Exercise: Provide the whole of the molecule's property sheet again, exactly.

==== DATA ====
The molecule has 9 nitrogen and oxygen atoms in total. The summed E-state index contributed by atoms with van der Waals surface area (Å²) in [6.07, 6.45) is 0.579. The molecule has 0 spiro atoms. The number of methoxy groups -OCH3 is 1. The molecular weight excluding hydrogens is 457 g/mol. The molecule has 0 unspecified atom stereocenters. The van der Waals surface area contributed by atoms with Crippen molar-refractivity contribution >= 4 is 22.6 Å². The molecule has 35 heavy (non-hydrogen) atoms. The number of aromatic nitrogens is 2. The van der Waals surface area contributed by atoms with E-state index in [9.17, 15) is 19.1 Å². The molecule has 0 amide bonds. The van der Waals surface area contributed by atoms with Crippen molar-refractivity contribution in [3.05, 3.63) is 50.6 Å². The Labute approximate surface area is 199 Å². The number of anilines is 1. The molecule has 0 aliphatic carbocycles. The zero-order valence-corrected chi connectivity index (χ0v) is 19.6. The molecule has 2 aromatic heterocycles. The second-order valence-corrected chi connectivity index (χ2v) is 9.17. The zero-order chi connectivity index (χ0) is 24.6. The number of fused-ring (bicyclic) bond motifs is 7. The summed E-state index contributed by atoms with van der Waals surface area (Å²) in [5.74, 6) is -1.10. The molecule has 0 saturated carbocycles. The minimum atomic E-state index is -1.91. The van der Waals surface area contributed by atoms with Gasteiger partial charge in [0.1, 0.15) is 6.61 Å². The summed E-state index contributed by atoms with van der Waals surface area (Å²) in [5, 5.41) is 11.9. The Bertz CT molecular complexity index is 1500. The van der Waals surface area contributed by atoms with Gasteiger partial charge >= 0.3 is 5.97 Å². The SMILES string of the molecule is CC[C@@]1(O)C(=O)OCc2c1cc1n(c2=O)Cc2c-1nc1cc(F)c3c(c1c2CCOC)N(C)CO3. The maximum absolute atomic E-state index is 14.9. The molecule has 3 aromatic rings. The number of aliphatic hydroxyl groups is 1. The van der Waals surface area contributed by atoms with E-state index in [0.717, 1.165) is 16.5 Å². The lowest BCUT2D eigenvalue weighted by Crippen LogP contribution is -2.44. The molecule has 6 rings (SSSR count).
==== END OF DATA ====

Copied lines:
The molecule has 9 nitrogen and oxygen atoms in total. The summed E-state index contributed by atoms with van der Waals surface area (Å²) in [6.07, 6.45) is 0.579. The molecule has 0 spiro atoms. The number of methoxy groups -OCH3 is 1. The molecular weight excluding hydrogens is 457 g/mol. The molecule has 0 unspecified atom stereocenters. The van der Waals surface area contributed by atoms with Crippen molar-refractivity contribution >= 4 is 22.6 Å². The molecule has 35 heavy (non-hydrogen) atoms. The number of aromatic nitrogens is 2. The van der Waals surface area contributed by atoms with E-state index in [9.17, 15) is 19.1 Å². The molecule has 0 amide bonds. The van der Waals surface area contributed by atoms with Crippen molar-refractivity contribution in [3.05, 3.63) is 50.6 Å². The Labute approximate surface area is 199 Å². The number of anilines is 1. The molecule has 0 aliphatic carbocycles. The zero-order valence-corrected chi connectivity index (χ0v) is 19.6. The molecule has 2 aromatic heterocycles. The second-order valence-corrected chi connectivity index (χ2v) is 9.17. The zero-order chi connectivity index (χ0) is 24.6. The number of fused-ring (bicyclic) bond motifs is 7. The summed E-state index contributed by atoms with van der Waals surface area (Å²) in [5.74, 6) is -1.10. The molecule has 0 saturated carbocycles. The minimum atomic E-state index is -1.91. The van der Waals surface area contributed by atoms with Gasteiger partial charge in [0.1, 0.15) is 6.61 Å². The summed E-state index contributed by atoms with van der Waals surface area (Å²) in [5, 5.41) is 11.9. The Bertz CT molecular complexity index is 1500. The van der Waals surface area contributed by atoms with Gasteiger partial charge >= 0.3 is 5.97 Å². The SMILES string of the molecule is CC[C@@]1(O)C(=O)OCc2c1cc1n(c2=O)Cc2c-1nc1cc(F)c3c(c1c2CCOC)N(C)CO3. The maximum absolute atomic E-state index is 14.9. The molecule has 3 aromatic rings. The number of aliphatic hydroxyl groups is 1. The van der Waals surface area contributed by atoms with E-state index in [0.717, 1.165) is 16.5 Å². The lowest BCUT2D eigenvalue weighted by Crippen LogP contribution is -2.44. The molecule has 6 rings (SSSR count).